2014-10-01

    Piezoelectric single crystals, which have excellent piezoelectric properties, have extensively been employed for various sensors and actuators applications. In this paper, the state-of-art in piezoelectric single crystals for ultrasonic transducer applications is reviewed. Firstly, the basic principles and design considerations of piezoelectric ultrasonic transducers will be addressed. Then, the popular piezoelectric single crystals used for ultrasonic transducer applications, including LiNbO3 (LN), PMN-PT and PIN-PMN-PT, will be introduced. After describing the preparation and performance of the single crystals, the recent development of both the single-element and array transducers fabricated using the single crystals will be presented. Finally, various biomedical applications including eye imaging, intravascular imaging, blood flow measurement, photoacoustic imaging, and microbeam applications of the single crystal transducers will be discussed. PMID:25386032

  7. Experimental dynamic metamorphism of mineral single crystals

    USGS Publications Warehouse

    Kirby, S.H.; Stern, L.A.

    1993-01-01

    This paper is a review of some of the rich and varied interactions between non-hydrostatic stress and phase transformations or mineral reactions, drawn mainly from results of experiments done on mineral single crystals in our laboratory or our co-authors. The state of stress and inelastic deformation can enter explicitly into the equilibrium phase relations and kinetics of mineral reactions. Alternatively, phase transformations can have prominent effects on theology and on the nature of inelastic deformation. Our examples represent five types of structural phase changes, each of which is distinguished by particular mechanical effects. In increasing structural complexity, these include: (1) displacive phase transformations involving no bond-breaking, which may produce anomalous brittle behavior. A primary example is the a-?? quartz transition which shows anomalously low fracture strength and tertiary creep behavior near the transition temperature; (2) martensitic-like transformations involving transformation strains dominated by shear deformation. Examples include the orthoenstatite ??? clinoenstatite and w u ??rtzite ??? sphalerite transformations; (3) coherent exsolution or precipitation of a mineral solute from a supersaturated solid-solution, with anisotropy of precipitation and creep rates produced under nonhydrostatic stress. Examples include exsolution of corundum from MgO ?? nAl2O3 spinels and Ca-clinopyroxene from orthopyroxene; (4) order-disorder transformations that are believed to cause anomalous plastic yield strengthening, such as MgO - nAl2O3 spinels; and (5) near-surface devolatilization of hydrous silicate single-crystals that produces a fundamental brittleness thought to be connected with dehydration at microcracks at temperatures well below nominal macroscopic dehydration temperatures. As none of these interactions between single-crystal phase transformations and non-hydrostatic stress is understood in detail, this paper serves as a challenge to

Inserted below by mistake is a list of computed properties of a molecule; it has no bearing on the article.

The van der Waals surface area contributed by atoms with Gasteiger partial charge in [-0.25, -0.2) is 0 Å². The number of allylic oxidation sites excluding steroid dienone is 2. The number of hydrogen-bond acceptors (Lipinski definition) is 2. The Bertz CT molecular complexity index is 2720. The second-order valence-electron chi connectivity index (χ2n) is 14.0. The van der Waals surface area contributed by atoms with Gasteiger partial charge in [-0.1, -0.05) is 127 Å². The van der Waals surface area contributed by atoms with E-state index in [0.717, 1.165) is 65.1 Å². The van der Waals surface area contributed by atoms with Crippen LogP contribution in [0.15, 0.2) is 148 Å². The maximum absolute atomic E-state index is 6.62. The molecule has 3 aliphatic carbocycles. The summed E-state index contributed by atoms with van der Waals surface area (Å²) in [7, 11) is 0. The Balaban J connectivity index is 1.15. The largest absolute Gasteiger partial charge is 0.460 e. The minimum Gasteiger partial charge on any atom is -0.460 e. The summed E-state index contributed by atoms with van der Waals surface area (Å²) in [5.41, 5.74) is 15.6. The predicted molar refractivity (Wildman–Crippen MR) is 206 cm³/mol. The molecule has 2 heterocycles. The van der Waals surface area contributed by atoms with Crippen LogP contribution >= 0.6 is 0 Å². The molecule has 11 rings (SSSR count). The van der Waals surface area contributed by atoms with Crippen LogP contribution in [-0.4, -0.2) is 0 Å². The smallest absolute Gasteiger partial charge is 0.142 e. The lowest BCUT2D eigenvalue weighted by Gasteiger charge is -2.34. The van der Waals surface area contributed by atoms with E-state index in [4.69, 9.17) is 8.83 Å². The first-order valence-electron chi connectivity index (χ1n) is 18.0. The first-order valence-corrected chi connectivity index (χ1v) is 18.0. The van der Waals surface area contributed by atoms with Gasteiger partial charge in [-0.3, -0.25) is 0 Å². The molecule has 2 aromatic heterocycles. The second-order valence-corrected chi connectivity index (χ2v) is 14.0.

8. Solar cell structure incorporating a novel single crystal silicon material

    DOEpatents

    Pankove, Jacques I.; Wu, Chung P.

    1983-01-01

    A novel hydrogen rich single crystal silicon material having a band gap energy greater than 1.1 eV can be fabricated by forming an amorphous region of graded crystallinity in a body of single crystalline silicon and thereafter contacting the region with atomic hydrogen followed by pulsed laser annealing at a sufficient power and for a sufficient duration to recrystallize the region into single crystal silicon without out-gassing the hydrogen. The new material can be used to fabricate semiconductor devices such as single crystal silicon solar cells with surface window regions having a greater band gap energy than that of single crystal silicon without hydrogen.

  9. Crystal growth of Eu:SrI2 single crystals by micro-pulling-down method and the scintillation properties

    NASA Astrophysics Data System (ADS)